SFU Undergraduate Researcher: Aleksandra Dojnov

Introducing Aleksandra Dojnov from the department of Biomedical Physiology and Kinesiology!


Name: Aleksandra Dojnov
Year: 3rd Year
Biomedical Physiology and Kinesiology
Supervisor: Dr. Stephen Robinovitch

Q: What do you want to be when you grow up/ finish undergrad?
A: The human body has always been interesting to me. I swam competitively as a kid and, because of this, spent a lot of time at the physiotherapists. I found these sessions with my physiotherapist interesting so when it came to apply for university, I applied to SFU’s Kinesiology major with the goal of becoming a physiotherapist. As I progressed through my degree, I realized I liked biomechanics and building things a lot, so I searched graduate schools related to my interests. I found a prosthetics program and have wanted to go into prosthetics since then. In the future, I hope to make neuro-prosthetics and wearable sensors.

Q: How did you get involved in research?
A: Last September I started volunteering in the IPML lab. This opportunity got me more interested in research so, when I started applying for co-op jobs, I decided to apply for an 8-month co-op in the lab. I ended up getting the job and, as part of my co-op, I get the opportunity to work on a research project.

Q: What are you researching?
A: We are looking at the associations between fall characteristics of older adults in long-term care facilities and their injury patterns. Previous research has investigated either the associations between impact and other fall characteristics or between fall characteristics and injury patterns using data collected from the faller, but this has not been very accurate. We’re looking into injury patterns using data collected via video camera footage, so our data should produce new, and more accurate, results.

Q: Favourite science joke or meme from your field?


Q: What scares you the most in the lab or the field?
A: What both excites and scares me the most in my field is the direction we’re heading towards creating cyborgs. The equipment available to enhance the human body is rapidly improving. With these quick advances in technology, it may become hard to use technology only for good. I think we may be seeing a hopefully benevolent, cyborg in the very near future.


SFU Undergrad Researcher: Tiffany Barszczewski

Introducing Tiffany Barszczewski from the Department of Biomedical Physiology!


Name: Tiffany Barszczewski
Year: 3rd year
Major: Biomedical Physiology
Supervisor: Dr. Glen Tibbits

Q: What do you want to be when you grow up?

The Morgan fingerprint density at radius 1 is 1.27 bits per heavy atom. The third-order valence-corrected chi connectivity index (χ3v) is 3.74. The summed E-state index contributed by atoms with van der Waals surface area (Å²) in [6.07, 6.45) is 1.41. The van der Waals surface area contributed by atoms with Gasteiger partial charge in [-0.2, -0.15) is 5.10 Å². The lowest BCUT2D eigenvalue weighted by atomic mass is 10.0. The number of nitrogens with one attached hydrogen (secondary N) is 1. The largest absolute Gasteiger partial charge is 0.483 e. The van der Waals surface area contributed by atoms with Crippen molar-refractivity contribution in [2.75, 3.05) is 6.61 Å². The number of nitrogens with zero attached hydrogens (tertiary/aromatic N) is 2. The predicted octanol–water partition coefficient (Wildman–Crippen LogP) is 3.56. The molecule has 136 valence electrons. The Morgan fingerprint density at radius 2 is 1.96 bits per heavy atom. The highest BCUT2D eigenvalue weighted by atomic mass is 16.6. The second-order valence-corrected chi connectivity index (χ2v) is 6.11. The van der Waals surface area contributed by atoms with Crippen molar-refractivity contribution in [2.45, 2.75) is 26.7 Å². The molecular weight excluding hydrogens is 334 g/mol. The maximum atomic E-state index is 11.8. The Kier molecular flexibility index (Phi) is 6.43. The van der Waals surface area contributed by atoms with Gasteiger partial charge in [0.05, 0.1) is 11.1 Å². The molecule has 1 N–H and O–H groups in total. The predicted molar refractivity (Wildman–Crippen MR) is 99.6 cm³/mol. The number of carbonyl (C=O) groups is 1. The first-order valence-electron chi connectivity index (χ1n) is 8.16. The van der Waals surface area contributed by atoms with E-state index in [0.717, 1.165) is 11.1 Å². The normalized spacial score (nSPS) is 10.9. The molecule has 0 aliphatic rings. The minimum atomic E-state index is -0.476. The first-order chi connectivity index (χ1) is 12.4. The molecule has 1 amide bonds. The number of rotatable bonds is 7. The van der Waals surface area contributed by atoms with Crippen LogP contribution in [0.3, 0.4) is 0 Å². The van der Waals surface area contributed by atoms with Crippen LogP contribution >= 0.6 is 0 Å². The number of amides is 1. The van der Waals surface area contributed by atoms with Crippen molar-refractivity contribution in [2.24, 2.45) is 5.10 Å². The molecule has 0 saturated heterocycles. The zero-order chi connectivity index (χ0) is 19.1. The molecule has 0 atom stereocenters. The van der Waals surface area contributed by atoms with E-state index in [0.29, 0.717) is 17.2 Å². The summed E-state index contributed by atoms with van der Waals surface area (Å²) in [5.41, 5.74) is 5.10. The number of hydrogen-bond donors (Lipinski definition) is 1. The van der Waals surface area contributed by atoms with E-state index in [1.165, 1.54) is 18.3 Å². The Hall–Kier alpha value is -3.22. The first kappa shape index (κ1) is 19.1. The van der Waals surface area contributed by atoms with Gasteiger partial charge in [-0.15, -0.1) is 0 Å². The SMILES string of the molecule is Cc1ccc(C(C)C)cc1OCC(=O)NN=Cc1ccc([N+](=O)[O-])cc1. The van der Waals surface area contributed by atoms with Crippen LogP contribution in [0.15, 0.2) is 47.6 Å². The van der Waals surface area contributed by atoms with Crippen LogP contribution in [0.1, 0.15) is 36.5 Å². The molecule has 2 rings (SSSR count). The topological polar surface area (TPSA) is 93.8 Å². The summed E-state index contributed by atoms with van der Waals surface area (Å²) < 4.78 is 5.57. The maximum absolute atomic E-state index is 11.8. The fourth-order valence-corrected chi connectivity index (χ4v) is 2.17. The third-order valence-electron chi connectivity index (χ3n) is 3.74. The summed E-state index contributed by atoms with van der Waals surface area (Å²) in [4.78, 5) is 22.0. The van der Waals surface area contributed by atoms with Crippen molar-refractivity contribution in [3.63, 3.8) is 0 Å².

A: I think, more than anything else, I want to be a mother. A good one. Both of my parents worked really hard to come to Canada and to establish themselves here. Despite their challenges, they raised three healthy, loving children. I spend a lot of time thinking about how I will be able to balance family life with practicing medicine, becoming a professor, or whatever else I might decide to do. It will come with its trials and hurdles, but I believe it is possible to find that balance between what I want at home and what I want as a professional.

Q: How did you get involved in research?
A: I had recently switched into the Biomedical Physiology program and wanted to be a more involved student. A friend recommended I email some professors in the department to see if they needed help in their labs. I looked up the research profiles of the professors, and I was interested in almost all of them, so I sent quite a few emails asking if anyone needed a volunteer in the lab for the summer. I received a lot of polite no’s, which I totally understood: I had only taken one course in BPK, my GPA wasn’t the most coveted, and I was just at the end of my second year. Did I seem promising over email? Probably not. When I received a reply from Dr. Glen Tibbits to meet and get acquainted with two of his PhD students, I was shocked. The learning experience I had that summer was one that I will never forget. I began to really see the meaningful purpose behind the research going on in the lab, and I even got my name on a poster they presented at a conference in Copenhagen! Currently, I am completing a Directed Studies semester with my mentor (Alison, you’re the best!), and will soon be presenting my own research poster at BPK Research Day.